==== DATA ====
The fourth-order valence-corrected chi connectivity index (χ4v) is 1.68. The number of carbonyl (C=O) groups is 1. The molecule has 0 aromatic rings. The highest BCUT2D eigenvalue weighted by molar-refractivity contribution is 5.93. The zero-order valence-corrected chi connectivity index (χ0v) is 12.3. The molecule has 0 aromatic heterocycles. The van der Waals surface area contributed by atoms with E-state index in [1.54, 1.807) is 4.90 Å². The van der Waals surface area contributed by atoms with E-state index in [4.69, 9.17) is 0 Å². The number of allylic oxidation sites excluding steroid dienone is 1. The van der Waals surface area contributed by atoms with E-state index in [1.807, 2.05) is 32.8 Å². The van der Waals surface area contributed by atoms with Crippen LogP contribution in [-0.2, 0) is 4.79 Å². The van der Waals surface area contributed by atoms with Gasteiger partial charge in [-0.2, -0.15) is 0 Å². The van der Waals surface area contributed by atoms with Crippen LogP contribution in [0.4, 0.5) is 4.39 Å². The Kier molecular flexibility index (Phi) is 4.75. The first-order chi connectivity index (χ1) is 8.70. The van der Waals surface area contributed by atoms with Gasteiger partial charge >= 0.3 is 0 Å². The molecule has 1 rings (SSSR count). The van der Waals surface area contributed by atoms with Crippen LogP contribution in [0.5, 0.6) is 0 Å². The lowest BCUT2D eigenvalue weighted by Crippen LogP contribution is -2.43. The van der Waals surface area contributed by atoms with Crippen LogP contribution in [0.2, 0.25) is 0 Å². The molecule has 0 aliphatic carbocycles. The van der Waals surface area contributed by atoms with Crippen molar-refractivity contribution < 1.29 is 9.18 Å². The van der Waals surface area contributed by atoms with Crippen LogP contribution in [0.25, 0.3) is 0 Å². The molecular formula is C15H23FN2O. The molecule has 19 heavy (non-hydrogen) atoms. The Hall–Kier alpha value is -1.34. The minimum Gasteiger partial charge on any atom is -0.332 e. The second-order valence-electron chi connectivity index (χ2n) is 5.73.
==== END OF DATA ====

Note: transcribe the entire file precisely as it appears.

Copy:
The fourth-order valence-corrected chi connectivity index (χ4v) is 1.68. The number of carbonyl (C=O) groups is 1. The molecule has 0 aromatic rings. The highest BCUT2D eigenvalue weighted by molar-refractivity contribution is 5.93. The zero-order valence-corrected chi connectivity index (χ0v) is 12.3. The molecule has 0 aromatic heterocycles. The van der Waals surface area contributed by atoms with E-state index in [1.54, 1.807) is 4.90 Å². The van der Waals surface area contributed by atoms with E-state index in [4.69, 9.17) is 0 Å². The number of allylic oxidation sites excluding steroid dienone is 1. The van der Waals surface area contributed by atoms with E-state index in [1.807, 2.05) is 32.8 Å². The van der Waals surface area contributed by atoms with Crippen LogP contribution in [-0.2, 0) is 4.79 Å². The van der Waals surface area contributed by atoms with Gasteiger partial charge in [-0.2, -0.15) is 0 Å². The van der Waals surface area contributed by atoms with Crippen LogP contribution in [0.4, 0.5) is 4.39 Å². The Kier molecular flexibility index (Phi) is 4.75. The first-order chi connectivity index (χ1) is 8.70. The van der Waals surface area contributed by atoms with Gasteiger partial charge >= 0.3 is 0 Å². The molecule has 1 rings (SSSR count). The van der Waals surface area contributed by atoms with Crippen LogP contribution in [0.5, 0.6) is 0 Å². The lowest BCUT2D eigenvalue weighted by Crippen LogP contribution is -2.43. The van der Waals surface area contributed by atoms with Crippen LogP contribution in [0.2, 0.25) is 0 Å². The molecule has 0 aliphatic carbocycles. The van der Waals surface area contributed by atoms with Crippen molar-refractivity contribution < 1.29 is 9.18 Å². The van der Waals surface area contributed by atoms with Crippen LogP contribution in [0.25, 0.3) is 0 Å². The molecular formula is C15H23FN2O. The molecule has 19 heavy (non-hydrogen) atoms. The Hall–Kier alpha value is -1.34. The minimum Gasteiger partial charge on any atom is -0.332 e. The second-order valence-electron chi connectivity index (χ2n) is 5.73.